If you are like many parents, you may look at the stack of bills on your desk and hope your children will not face the same challenges you do. By helping your children understand money and the challenges of debt now, you can help them make wise choices later in life. Here is some advice for speaking with your children about budgeting and preventing debt problems.
- look for new ways to live within your means
- talk about your choices
- get more in-depth with teens
- get teens participating in budgeting
- teach kids about interest
- argue with your spouse about money
- hand out endless cash
- discount allowances
- neglect teaching about long-term goals
- ignore the fluff…marshmallow fluff
Look for new ways to live within your means. Actions speak louder than words, so start by taking simple steps to show kids how to live within your (and their) means. It may mean carrying a water bottle while running errands instead of buying a fast-food drink, cooking in instead of dining out, or playing in the park instead of hitting the movie theater.
If you make a few simple changes to keep costs under control, talk about those choices with your kids. It doesn’t have to be a major conversation, and it’s not hard to explain how much money something costs and what you are saving. Build relationships while building financial well-being.
With teens in the family, talk about how you make financial decisions. Don't worry them about whether you can pay the bills, but let them know money does not flow freely. Sharing the decision-making process of choosing whether to take a week's vacation or buy a 55-inch HD television – or forego both to pay the orthodontist – can give kids a clear picture for their future.
Consider delegating a household task – perhaps maintaining the lawn mower or a car, or preparing meals – to teens, with a budget. As part of the household, they will be responsible for managing the budget and paying for necessary items or repairs. The task will give them a sense of additional responsibility, teach money management and prepare them for independent life in a few years.
Interest can work positively (savings) and negatively (loans). Help children open a savings account. Explain how compound interest works, and show them how their saved money grows. Or, if they want to borrow money to buy a toy or other item, offer to lend it to them, with interest. Explain the consequences. For example, borrowing $200 to purchase a video game system at 10 percent interest, and paying it back over 12 months, results in paying an extra $11, or 5 percent more, for the system.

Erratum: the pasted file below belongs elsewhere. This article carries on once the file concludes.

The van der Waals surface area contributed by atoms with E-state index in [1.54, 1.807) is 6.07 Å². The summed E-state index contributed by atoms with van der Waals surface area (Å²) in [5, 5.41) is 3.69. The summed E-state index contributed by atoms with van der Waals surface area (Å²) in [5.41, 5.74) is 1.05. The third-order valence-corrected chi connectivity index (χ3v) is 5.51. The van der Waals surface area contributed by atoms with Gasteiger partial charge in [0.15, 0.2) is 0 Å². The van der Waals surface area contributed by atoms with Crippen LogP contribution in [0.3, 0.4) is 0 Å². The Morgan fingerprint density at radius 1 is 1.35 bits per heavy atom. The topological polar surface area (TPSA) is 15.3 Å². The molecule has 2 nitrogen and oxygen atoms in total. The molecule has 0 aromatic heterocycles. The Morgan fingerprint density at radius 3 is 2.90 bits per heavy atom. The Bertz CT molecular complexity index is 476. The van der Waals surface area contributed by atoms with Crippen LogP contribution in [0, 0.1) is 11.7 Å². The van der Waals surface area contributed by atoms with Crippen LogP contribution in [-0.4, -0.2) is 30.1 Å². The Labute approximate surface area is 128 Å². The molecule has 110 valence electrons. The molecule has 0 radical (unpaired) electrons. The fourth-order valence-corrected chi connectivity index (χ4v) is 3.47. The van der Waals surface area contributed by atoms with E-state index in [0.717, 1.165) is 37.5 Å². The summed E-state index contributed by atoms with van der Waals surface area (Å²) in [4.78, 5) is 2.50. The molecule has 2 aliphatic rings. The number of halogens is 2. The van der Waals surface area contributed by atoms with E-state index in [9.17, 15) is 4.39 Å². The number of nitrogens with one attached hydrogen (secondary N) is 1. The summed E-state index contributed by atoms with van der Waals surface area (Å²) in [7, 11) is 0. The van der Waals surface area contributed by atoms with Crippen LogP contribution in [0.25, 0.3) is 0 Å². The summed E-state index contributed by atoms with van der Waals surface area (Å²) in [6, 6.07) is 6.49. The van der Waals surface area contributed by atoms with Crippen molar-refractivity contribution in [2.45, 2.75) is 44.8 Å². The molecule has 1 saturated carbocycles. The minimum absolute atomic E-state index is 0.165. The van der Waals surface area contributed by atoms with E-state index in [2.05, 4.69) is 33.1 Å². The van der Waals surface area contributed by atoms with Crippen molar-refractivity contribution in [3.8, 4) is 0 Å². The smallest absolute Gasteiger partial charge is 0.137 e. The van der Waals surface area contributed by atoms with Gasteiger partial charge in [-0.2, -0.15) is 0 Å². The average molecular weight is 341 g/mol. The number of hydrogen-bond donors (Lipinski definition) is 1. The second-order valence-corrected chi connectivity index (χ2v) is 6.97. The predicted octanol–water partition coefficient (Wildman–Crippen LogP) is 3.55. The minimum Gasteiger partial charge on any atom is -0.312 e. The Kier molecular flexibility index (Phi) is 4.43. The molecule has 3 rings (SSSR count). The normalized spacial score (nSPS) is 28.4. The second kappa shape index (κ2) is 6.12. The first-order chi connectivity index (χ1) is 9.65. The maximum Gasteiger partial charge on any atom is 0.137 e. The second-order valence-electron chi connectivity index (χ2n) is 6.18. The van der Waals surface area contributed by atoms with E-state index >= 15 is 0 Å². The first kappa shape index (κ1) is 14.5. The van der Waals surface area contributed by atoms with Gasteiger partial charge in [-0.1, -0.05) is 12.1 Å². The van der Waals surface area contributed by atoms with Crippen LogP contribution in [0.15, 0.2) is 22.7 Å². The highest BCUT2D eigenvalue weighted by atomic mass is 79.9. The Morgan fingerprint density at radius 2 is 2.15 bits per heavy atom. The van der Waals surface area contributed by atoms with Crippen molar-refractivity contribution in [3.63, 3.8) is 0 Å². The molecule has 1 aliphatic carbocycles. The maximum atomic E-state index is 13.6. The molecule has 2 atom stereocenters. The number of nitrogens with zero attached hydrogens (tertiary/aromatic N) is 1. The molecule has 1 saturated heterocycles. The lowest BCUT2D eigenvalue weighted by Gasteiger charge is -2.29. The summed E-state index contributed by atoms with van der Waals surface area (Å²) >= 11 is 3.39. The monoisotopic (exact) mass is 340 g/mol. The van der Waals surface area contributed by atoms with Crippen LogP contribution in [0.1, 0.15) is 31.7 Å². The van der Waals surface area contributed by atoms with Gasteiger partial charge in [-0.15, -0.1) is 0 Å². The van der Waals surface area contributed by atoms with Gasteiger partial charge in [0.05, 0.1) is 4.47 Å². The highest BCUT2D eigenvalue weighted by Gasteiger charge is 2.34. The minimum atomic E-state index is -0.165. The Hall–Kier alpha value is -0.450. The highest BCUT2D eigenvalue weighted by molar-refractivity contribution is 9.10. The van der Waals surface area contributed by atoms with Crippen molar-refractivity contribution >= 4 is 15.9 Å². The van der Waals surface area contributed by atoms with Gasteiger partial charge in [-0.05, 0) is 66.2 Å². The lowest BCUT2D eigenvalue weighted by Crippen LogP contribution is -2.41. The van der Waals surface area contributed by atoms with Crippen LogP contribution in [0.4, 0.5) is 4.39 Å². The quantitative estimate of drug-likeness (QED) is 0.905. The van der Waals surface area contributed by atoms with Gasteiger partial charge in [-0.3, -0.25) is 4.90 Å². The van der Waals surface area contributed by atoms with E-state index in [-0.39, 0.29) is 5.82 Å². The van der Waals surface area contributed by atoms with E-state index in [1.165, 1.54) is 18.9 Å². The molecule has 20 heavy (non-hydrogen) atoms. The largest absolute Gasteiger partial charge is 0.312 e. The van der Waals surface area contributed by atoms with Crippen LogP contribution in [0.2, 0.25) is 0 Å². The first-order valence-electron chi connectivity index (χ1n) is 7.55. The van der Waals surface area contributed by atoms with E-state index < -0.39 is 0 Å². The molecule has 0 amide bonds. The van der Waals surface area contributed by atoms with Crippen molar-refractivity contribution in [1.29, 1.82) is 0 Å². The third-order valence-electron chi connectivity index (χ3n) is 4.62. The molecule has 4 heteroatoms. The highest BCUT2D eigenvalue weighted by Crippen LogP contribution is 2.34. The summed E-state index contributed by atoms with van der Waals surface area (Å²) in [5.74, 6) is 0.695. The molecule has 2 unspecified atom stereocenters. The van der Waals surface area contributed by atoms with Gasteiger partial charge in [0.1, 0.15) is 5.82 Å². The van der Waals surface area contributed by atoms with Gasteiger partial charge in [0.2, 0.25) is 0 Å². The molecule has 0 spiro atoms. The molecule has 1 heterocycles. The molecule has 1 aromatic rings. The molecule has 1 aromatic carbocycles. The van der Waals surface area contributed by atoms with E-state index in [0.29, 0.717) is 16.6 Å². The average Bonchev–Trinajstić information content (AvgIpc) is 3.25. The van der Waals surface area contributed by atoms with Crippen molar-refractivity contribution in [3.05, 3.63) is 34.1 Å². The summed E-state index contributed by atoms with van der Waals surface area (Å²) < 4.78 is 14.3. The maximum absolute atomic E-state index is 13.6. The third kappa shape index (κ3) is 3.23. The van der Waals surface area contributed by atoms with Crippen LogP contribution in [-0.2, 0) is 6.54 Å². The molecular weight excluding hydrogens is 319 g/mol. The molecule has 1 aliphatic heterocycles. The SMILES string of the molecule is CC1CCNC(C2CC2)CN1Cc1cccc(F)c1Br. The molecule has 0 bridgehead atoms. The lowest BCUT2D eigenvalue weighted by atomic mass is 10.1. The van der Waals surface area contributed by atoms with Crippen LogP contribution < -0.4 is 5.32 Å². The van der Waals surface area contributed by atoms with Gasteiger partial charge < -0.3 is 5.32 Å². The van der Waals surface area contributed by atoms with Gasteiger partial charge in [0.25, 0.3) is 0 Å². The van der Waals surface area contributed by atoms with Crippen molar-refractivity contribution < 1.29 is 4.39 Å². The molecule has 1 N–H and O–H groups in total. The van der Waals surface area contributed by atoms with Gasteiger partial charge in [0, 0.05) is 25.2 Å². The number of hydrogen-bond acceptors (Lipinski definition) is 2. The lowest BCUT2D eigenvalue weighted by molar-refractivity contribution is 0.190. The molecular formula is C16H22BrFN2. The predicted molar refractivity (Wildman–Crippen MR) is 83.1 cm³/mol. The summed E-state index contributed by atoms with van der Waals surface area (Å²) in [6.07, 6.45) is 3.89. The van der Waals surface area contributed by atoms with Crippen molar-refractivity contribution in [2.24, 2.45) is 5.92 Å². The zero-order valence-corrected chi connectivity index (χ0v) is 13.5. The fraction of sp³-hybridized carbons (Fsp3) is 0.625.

Finances are one of the leading issues in divorce and marital stress. Ideally, couples will learn the importance of discussing finances regularly, creating and using a simple budget, and working out issues. Arguing about money is not good for couples. But when you think about what it is teaching your children, it may be easier to modify your ways.
If you give kids money every time they ask, there’s a good chance they will just continue to spend long into adulthood – and rack up debt. Learn to say no and stick to it.
Giving children a way to earn money (whether via a job, household chores or other system) can give them the opportunity to make some spending decisions while they are young. They can learn from their mistakes while the consequences are still harmless. Children age 6 and up are old enough to learn how to handle money.
If your child wants something, talk with him or her about how the small toy or candy bar he buys today will slow down his progress toward being able to buy a new video game later. As they grow older, you can help them understand that they might not get as much pleasure out of a quick purchase – like a stack of video games – as they will get from saving longer for a significant buy, such as their own car.
Conducted in the 1960s, with research ongoing today, the “marshmallow study” asked 4-year-olds to sit alone in a room with a marshmallow. They could eat the marshmallow immediately, or if they resisted eating the marshmallow until the researcher returned, they could have two marshmallows instead of one. Over the years, research has shown that the children who resisted the longest – who had the most self-control – were the most successful later in life. Teaching kids how to plan ahead, and exercise self-control when it comes to money, will pay off in a lifetime not clogged with debt.
Teaching kids about money and debt will have a profound effect on their futures in virtually every area of life. Taking the time to model responsible choices, discuss the realities of debt and focus on the bigger picture will help children build healthy relationships with money and debt.